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Biology Articles » Biochemistry » Squeeze play: Protein's grip like a baseball bunter's

Squeeze play: Protein's grip like a baseball bunter's

Crystallography, NMR reveal new look for key protein

HOUSTON, Oct. 10, 2006 -- Like all good baseball players, the protein calmodulin appreciates the importance of maintaining a good grip. A vital regulatory protein in all plants and animals, calmodulin is known to grab hold of hundreds of different proteins inside our cells, and it typically uses a grip that would make a Little League coach proud: it holds its two clasping lobes firmly together, one atop the other, like the hands of a big league slugger.

In a surprising find, researchers from Rice University and the University of Texas Health Science Center at Houston (UT-Houston) report in the Oct. 11 issue of Structure the first-ever case of calmodulin using a different kind of grip, a more open grasp that's reminiscent of a batter trying to lay down a bunt.

"If your hands are together, your arms operate as one unit," said Rice co-author Kevin MacKenzie, demonstrating a swing with an imaginary bat. "But when you bunt," he said, sliding one hand up into the classic bunter's stance, "your arms operate independently, and that's what we're seeing calmodulin do in this case."

Calmodulin is a vital biochemical player in life forms that range from fungi to humans. Its utility lies in its ability to pass on signals both outside and inside of cells. It does this by carrying out one specialized function: it binds with calcium ions and changes shape when it does so. As it changes shape, it grabs hold or lets go of other proteins.

"Nature could have selected a system where each protein bound calcium on its own, but instead it uses calmodulin for that and then has calmodulin interact with the other proteins," said MacKenzie, assistant professor of biochemistry and cell biology.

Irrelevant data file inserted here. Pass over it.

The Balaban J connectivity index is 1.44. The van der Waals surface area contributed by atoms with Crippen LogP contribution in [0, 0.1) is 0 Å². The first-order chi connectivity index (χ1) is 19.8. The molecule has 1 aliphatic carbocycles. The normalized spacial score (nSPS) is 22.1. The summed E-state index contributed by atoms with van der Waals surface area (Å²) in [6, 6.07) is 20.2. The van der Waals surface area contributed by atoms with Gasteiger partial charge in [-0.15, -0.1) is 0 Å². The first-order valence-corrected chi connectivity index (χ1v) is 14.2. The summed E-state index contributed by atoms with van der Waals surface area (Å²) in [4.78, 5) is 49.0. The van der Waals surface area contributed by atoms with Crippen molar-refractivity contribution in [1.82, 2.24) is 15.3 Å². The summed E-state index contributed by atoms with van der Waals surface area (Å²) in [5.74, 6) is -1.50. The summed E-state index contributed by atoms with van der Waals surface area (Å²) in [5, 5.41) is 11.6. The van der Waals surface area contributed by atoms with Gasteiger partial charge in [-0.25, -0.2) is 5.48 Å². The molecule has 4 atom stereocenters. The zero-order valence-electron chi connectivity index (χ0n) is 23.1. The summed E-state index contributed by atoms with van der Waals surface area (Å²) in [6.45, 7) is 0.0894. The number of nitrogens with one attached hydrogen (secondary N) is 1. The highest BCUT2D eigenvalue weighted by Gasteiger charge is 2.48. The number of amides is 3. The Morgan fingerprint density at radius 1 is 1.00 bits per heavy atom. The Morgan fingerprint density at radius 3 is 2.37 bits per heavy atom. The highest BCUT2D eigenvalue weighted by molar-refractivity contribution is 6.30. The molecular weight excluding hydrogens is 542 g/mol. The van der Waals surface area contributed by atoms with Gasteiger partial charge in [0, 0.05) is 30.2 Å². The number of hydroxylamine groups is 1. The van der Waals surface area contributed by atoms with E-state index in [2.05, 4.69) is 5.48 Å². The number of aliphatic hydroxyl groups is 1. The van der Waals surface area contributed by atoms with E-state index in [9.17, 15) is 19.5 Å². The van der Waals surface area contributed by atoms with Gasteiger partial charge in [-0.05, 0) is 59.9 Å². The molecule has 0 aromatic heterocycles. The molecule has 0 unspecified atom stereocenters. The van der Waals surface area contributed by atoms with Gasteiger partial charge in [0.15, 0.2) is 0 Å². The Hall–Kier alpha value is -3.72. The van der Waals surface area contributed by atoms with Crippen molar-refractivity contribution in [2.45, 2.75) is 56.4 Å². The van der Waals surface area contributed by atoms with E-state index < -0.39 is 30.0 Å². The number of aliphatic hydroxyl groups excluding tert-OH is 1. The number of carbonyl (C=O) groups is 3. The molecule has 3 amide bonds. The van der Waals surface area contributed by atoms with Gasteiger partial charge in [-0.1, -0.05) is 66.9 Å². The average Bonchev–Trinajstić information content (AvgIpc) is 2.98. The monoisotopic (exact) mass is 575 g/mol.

One of calmodulin's roles in muscle cells comes in regulating the flow of calcium ions into the cell. When your nerve sends a signal to your heart to beat or your arm to move, the signal causes tiny compartments of calcium inside the muscle cells to open briefly and release a burst of calcium ions that cause the muscle to contract. Then, tiny pumps throughout the cell remove the calcium and put it back in the compartments, causing the muscle to relax.

Calmodulin is known to grab hold of the valve on the compartment that opens to release the burst of ions and closes again when the compartment is being filled. This valve, known as the ryanodine receptor, or RYR1, is almost 35 times larger than calmodulin, and the team from Rice and UT-Houston used a combination of X-ray crystallography and nuclear magnetic resonance (NMR) to determine the precise structure or shape of calmodulin that binds to the receptor in the presence of calcium.

"Though calmodulin is known to bind to lots of different proteins, it usually grabs hold with both lobes or lets go with both, depending upon whether calcium is around," MacKenzie said. "With RYR1, calmodulin stays bound whether calcium's there or not, and we think this two-handed grip could play a functional role, perhaps allowing it to keep hold with one lobe at all times, but grabbing and releasing with the other to help open or close the valve."

MacKenzie said the researchers confirmed calmodulin's new grip using state-of-the-art techniques on the Gulf Coast Consortia's (GCC) powerful 800 MHz NMR in Rice's Keck Hall. MacKenzie believes the new grip plays a key role in allowing our muscles to contract and relax quickly. He said the team hopes to learn more through follow-up investigations of the structure of calmodulin that is bound to the receptor in the absence of calcium. Preliminary results suggest that calmodulin uses yet another grip in this situation.

"The combination of X-ray crystallography and NMR residual dipolar couplings allowed us to identify both the overall structure of the complex and movements within the complex on the microsecond time-scale, which is important because that time scale is relevant for fast-twitching muscles," he said. "But it's actually pretty hard to measure motion at the microsecond time scale using NMR."

Rice University. October 2006.


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